We're talking about Hospital Corporation of America, a "giant hospital chain" that has 163 medical facilities across the US, according to the New York Times. Remember Tennessee Republican Bill Frist? It's his family's company. It's a corporation hasn't suffered during the recession. No sir! Its profits "have soared." It has investors who've been making out like bandits. And guess what! One of those private equity firms is Bain Capital -- which has ties to the Frist corporation.
HCA’s robust profit growth has raised the value of the firms’ holdings to nearly three and a half times their initial investment in the $33 billion deal. The financial performance has been so impressive that HCA has become a model for the industry. Its success inspired 35 buyouts of hospitals or chains of facilities in the last two and a half years by private equity firms eager to repeat that windfall. ...NYT
So our health has become the latest buy-out that's making private investors rich, really rich. No wonder they don't like the Affordable Care Act. Affordable and care are strictly forbidden in their code. Better plan: skimp at the doctor/patient end of the equation.
Among the secrets to HCA’s success: It figured out how to get more revenue from private insurance companies, patients and Medicare by billing much more aggressively for its services than ever before; it found ways to reduce emergency room overcrowding and expenses; and it experimented with ways to reduce the cost of medical staff, a move that sometimes led to conflicts with doctors and nurses over concerns about patient care. ...NYT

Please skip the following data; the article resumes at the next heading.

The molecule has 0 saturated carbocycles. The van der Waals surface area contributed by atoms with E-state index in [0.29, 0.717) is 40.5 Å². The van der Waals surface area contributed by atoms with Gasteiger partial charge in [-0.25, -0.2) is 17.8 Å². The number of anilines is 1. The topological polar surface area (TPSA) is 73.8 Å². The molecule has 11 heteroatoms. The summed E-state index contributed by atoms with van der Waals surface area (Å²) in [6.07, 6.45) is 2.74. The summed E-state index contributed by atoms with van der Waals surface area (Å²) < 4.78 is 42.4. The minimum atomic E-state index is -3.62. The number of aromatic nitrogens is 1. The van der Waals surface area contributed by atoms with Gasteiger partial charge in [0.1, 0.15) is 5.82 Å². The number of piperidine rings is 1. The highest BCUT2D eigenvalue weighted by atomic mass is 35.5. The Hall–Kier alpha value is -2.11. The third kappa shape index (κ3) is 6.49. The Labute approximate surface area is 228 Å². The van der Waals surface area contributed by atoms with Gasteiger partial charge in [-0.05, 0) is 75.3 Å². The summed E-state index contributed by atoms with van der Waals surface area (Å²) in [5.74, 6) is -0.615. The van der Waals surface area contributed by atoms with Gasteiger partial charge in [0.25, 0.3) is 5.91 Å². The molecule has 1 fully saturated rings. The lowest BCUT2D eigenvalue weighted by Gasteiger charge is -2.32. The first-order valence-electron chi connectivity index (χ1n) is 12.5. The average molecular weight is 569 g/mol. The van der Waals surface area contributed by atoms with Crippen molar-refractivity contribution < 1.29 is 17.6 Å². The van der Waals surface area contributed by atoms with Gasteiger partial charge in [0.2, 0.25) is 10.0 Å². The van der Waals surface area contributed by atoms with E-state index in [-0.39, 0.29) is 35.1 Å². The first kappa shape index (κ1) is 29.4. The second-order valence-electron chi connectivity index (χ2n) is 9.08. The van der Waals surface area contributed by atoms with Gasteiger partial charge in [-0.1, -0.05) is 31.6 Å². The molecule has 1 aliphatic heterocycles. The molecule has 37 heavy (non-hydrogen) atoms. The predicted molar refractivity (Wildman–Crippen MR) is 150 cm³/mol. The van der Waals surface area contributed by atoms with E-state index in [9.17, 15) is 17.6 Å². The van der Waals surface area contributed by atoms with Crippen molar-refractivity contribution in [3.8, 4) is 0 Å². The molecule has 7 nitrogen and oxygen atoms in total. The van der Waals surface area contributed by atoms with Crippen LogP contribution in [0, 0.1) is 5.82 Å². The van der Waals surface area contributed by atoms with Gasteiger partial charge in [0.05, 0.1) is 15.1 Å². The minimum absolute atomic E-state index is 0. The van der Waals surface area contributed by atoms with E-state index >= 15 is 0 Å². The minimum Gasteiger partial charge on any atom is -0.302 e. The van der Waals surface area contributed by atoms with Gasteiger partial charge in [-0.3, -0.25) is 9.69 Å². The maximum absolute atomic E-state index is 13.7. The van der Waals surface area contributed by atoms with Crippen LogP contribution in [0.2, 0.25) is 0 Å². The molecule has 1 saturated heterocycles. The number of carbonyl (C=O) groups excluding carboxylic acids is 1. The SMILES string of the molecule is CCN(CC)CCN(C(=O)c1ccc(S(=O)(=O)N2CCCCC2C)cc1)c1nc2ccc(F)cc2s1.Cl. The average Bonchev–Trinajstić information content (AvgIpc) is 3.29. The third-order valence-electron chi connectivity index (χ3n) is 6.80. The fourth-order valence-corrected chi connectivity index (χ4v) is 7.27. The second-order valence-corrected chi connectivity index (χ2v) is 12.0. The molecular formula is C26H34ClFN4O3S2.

Compassion isn't part of the deal.
HCA decided not to treat patients who came in with nonurgent conditions, like a cold or the flu or even a sprained wrist, unless those patients paid in advance. ...NYT
Staff (including doctors) were persuaded that the hospital business is a for-profit business, not a care business.
Several nurses interviewed said they were concerned that the system sometimes had led to inadequate staffing in important areas like critical care. ...NYT
And profits there were -- over the top. And often fines for poor care. The former were enormous; the latter piddling. Some of their care has been fine, and HCA has invested in improving their facilities. Nonetheless, they are now "under scrutiny" by the Department of Justice.
Lotsa luck to the Department of Justice. When you check out the details of HCA's bizness, it turns out to be just another story about the kind of people you don't want anywhere near your doctor, your family, our endangered democracy or even, frankly, America.